Last Week In Blockchain and CyberSecurity News - July 2, 2019
Hackers Breach Cryptocurrency Exchange Bitrue for $4.2M in Ripple and Cardano
Bitrue, a Singapore-based trading platform, fell victim to a group of hackers who managed to steal over $4.5 million worth of cryptocurrency. The hackers stole “9.3 million Ripple (XRP) coins and 2.5 million Cardano (ADA) coins, worth $4.25 million and $225,000, respectively.” Bitrue administrators state that they tracked down the theft, linked to an unauthorized transaction which stole funds from the exchanges hot wallet, to other accounts at various cryptocurrency exchanges.
Earlier this year, Bitrue almost fell victim to a 51% attack when an attacker siphoned over 13,000 Ethereum Classic (ETC) coins worth over $100,000 from various accounts. Thankfully, their system halted the transactions. Bitrue promises to reimburse victims and is currently working with other exchanges in hopes of recovering some of the stolen crypto.
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Second Florida City Pays Hackers $500K Post-Ransomware Attack
Last week, a second Florida city, Lake City, paid hackers 42 bitcoin (roughly $460,000) to unlock their email systems and servers. This is the second of two June incidents in which a Florida city fell victim to a ransomware attack, voting to pay the hackers’ ransom. Earlier last month, Riviera Beach paid 65 bitcoin- worth around $600,000 to hackers for similar reasons.
The initial infection of Lake City occurred around two weeks ago, when an employee in city hall opened a malicious email that locked down the city’s server and email systems. Cities paying ransoms could incentivize hackers to conduct future attacks against various government entities.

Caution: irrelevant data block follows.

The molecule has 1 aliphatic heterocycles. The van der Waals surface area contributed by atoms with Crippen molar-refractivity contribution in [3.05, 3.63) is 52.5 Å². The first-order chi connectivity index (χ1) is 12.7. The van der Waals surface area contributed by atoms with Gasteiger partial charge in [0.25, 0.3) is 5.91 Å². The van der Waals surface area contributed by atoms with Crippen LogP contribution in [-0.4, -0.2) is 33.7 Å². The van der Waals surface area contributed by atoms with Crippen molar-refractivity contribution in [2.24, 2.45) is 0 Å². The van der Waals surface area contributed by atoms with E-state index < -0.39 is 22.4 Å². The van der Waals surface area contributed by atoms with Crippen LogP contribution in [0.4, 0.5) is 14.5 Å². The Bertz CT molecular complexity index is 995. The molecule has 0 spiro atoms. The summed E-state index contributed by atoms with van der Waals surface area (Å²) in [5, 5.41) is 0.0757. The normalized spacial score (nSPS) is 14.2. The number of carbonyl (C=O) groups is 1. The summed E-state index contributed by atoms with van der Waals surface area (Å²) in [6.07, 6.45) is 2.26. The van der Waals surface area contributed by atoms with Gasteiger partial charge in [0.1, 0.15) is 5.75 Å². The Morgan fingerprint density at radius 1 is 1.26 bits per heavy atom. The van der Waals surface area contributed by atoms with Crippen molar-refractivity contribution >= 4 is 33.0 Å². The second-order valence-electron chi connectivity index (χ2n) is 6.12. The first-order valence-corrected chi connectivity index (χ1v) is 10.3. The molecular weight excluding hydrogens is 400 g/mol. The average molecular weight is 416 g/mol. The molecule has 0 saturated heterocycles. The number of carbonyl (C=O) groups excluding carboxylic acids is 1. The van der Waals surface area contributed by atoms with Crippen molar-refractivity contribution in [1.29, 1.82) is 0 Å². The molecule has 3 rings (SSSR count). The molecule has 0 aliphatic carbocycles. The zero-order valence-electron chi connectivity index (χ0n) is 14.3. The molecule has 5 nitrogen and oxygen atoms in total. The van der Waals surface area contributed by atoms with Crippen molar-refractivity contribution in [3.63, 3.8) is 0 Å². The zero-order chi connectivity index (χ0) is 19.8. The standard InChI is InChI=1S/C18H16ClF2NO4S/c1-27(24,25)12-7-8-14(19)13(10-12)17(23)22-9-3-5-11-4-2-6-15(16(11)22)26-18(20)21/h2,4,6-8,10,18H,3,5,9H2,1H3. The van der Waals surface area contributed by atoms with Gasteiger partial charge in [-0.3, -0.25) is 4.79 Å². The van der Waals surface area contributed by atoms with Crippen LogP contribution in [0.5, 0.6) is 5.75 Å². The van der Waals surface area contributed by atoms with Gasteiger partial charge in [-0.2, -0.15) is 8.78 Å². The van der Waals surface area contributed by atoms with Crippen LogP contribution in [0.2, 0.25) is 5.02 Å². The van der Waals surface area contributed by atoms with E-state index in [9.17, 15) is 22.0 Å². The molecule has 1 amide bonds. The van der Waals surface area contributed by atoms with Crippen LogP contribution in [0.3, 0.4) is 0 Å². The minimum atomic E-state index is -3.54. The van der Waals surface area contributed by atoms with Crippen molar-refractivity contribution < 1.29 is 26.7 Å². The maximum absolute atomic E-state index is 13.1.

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Cloud Hopper Operation Hit 8 of the World’s Biggest IT Service Providers
A report published by Reuters provides details regarding a long-running operation by China-linked hackers, tracked as Cloud Hopper. Hackers were able to break into “the internal networks on major companies, such as HPE and IBM” to steal “corporate data and trade secrets.” The hackers then used that information to target their customer systems.
Other breached companies include “Fujitsu, Tata Consultancy Services, Dimension Data, NTT, and Computer Sciences Corporation.”
The hackers conducted spear phishing attacks to trick employees into giving up their passwords or install malware. Once the hackers gained control of the employee accounts, they would move through the company's servers and search for customer data. According to Reuters, “The hackers had total control over the HPE corporate network, [and] they also left messages taunting system administrators.”
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Billions of Records, Including Passwords, Leaked by Smart Home Vendor
Orvibo, a Chinese smart home solutions provider, leaked more than two billion user logs containing sensitive information from users all over the world. The publicly accessible Elasticsearch cluster database "includes over 2 billion logs that record everything from usernames, email addresses, and passwords, to precise locations."
Orvibo specializes in providing clients with smart systems that offer security/energy management, as well as other smart home utilities. Customer information from China, Japan, Thailand, the US, the UK, Mexico, and more was easily accessible for any user to view. The information on the database includes:
Account reset codes
Precise user geolocation
Device that accessed account
Recorded conversations through Smart Camera
To make matters worse, researchers found that “the video feed from the smart cameras was easily accessible by entering the owner’s account with the credentials found in the database for users who added security cameras to their Orvibo smart home management accounts.”
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Contractor's AWS S3 Server Leaks Data from Fortune 100 Companies: Ford, Netflix, TD Bank
Attunity, an IT firm that provides data management and replication services for some of the world’s biggest companies, exposed customer data by leaving three Amazon S3 buckets on the Internet without a password. Fortune 100 companies such as Ford, Netflix, and TD Bank were affected by the leaks.
The exposed data includes “backups of employees' OneDrive accounts; email correspondence; system passwords; private keys for production systems; sales and marketing contact information; project specifications; employee personal data; and more.” Numerous backup files were found that contained private keys and passwords for companies’ internal networks. Attunity had its own credentials for their internal systems revealed, increasing the potential ramifications of securing the server without a password.
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